Of course the evidence of our Lord’s resurrection will go on after Easter is long over.  Saint Paul will mention it in his Epistle to the Corinthians, citing the testimony of over five hundred people who saw our Lord.[12]  Liturgically, we will celebrate His Ascension into heaven, and the descent of the Holy Ghost whom He promised at Pentecost.

    But the evidence of our Lord’s resurrection from the dead did stop with Pentecost.  The evidence continued in the missionary labors of the Apostles—simple men who set out to bring the good news to the known world, even at the cost of their lives, which they all gave for the Gospel, except for Saint John who was nearly boiled in oil and who spent many years in exile for the Faith.  The evidence continued as well in all of those people who suffered persecution for believing the teachings of Jesus Christ, at the hands of the Jews and the Romans at first—and at the hands of other persecutors over the ages, indeed, even in this very day.

    The evidence continues in all of those holy men and women who have given their lives for Christ—not only as martyrs, but as holy men and women, priests, teachers, missionaries, and all who care for the sick and the poor for the love of Jesus Christ.

    Finally, we ourselves, ought to see a place where we belong in all of this.  We have “believed and been baptized” and we “observe all that our Lord has commanded”  because the Faith had been handed down to us by these holy forbears.  What we have received, we must first of all preserve, subtracting nothing true and adding nothing false to what has come down to us from our Lord Jesus Christ.  We must keep the “sound doctrine,” as Saint Paul warns us, not “having itching ears” and finding “teachers according to our lusts ... turning away from the truth, and turning aside to fables.”[13]  We must know and guard the Faith as though it were a precious jewel wrapped in silk.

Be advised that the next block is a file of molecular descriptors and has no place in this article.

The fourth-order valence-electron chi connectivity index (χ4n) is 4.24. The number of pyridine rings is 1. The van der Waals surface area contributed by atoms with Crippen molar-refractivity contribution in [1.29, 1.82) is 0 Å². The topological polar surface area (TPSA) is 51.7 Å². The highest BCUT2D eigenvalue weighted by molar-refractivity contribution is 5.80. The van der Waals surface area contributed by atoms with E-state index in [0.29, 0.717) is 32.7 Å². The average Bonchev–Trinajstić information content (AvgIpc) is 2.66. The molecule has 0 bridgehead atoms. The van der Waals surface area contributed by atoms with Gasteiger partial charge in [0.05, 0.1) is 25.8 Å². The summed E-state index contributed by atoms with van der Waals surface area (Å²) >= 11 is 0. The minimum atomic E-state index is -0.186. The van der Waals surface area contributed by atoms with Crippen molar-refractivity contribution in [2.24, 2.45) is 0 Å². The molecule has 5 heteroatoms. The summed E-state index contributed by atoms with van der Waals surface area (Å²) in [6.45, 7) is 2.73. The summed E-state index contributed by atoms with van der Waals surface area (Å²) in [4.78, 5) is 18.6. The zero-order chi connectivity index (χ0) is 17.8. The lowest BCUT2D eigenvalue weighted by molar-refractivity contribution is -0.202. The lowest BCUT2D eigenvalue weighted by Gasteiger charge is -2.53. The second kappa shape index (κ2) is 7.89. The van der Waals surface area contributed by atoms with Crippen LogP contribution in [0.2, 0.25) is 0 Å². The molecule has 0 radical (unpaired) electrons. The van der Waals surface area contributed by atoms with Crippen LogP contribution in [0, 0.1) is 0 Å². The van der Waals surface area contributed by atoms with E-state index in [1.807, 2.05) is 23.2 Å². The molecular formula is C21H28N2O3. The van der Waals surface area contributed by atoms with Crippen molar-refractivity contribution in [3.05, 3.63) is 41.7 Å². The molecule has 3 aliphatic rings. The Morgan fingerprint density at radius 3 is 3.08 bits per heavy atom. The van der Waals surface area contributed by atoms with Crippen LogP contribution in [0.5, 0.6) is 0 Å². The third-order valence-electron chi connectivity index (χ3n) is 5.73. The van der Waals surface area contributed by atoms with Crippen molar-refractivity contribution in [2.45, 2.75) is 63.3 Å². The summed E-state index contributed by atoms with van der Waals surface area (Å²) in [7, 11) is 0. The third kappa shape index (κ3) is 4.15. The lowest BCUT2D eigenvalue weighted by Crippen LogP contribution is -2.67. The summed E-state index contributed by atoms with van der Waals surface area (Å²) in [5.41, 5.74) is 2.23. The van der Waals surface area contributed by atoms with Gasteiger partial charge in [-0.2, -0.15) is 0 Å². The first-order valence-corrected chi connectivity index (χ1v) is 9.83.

While on earth our Lord taught us what we must believe about God and His angels and saints;  how we must behave towards one another and towards Him;  and how He expects to be worshipped in the renewal of the Sacrifice of the Cross at Holy Mass.  We must do these things for our salvation, to be sure.  But just as we have received them, we are obligated to give good example, and to pass them on unchanged to those who come after us.

    This is the day of our Lord’s resurrection, a day of rejoicing and gladness for Christ has conquered sin and death for all mankind;  a day of truth and righteousness for all of us who keep His holy Faith in its purity;  a day of prayer and entreaty for those who must preserve the tradition of the Faith in the future, until our Lord comes again in glory to judge the living and the dead.

    Happy Easter!



[2]   Gospel:  Mark xvi: 1-7.

[3]   Matthew xxviii: 1-7;   Mark xvi: 1-7.

[4]   Matthew xxviii: 13.

[5]   Thursday, John xx:11-18.

[6]   Monday, Luke xxiv: 13-35.

[7]   Low Sunday, John xx: 19-31.

[8]   Tuesday, Luke xxiv: 36-47.

[9]   Wednesday, John xxi: 1-14.  As pointed out by Pamela Lee, 153 is the number of Hail Marys in a fifteen decade Rosary!

[10]   Friday, Matthew xxviii: 16-20.

[11]   Ascension Thursday, Mark xvi: 14-20.

[12]   1 Corinthians xv: 1-15.

[13]   2 Timothy iv: 1-8.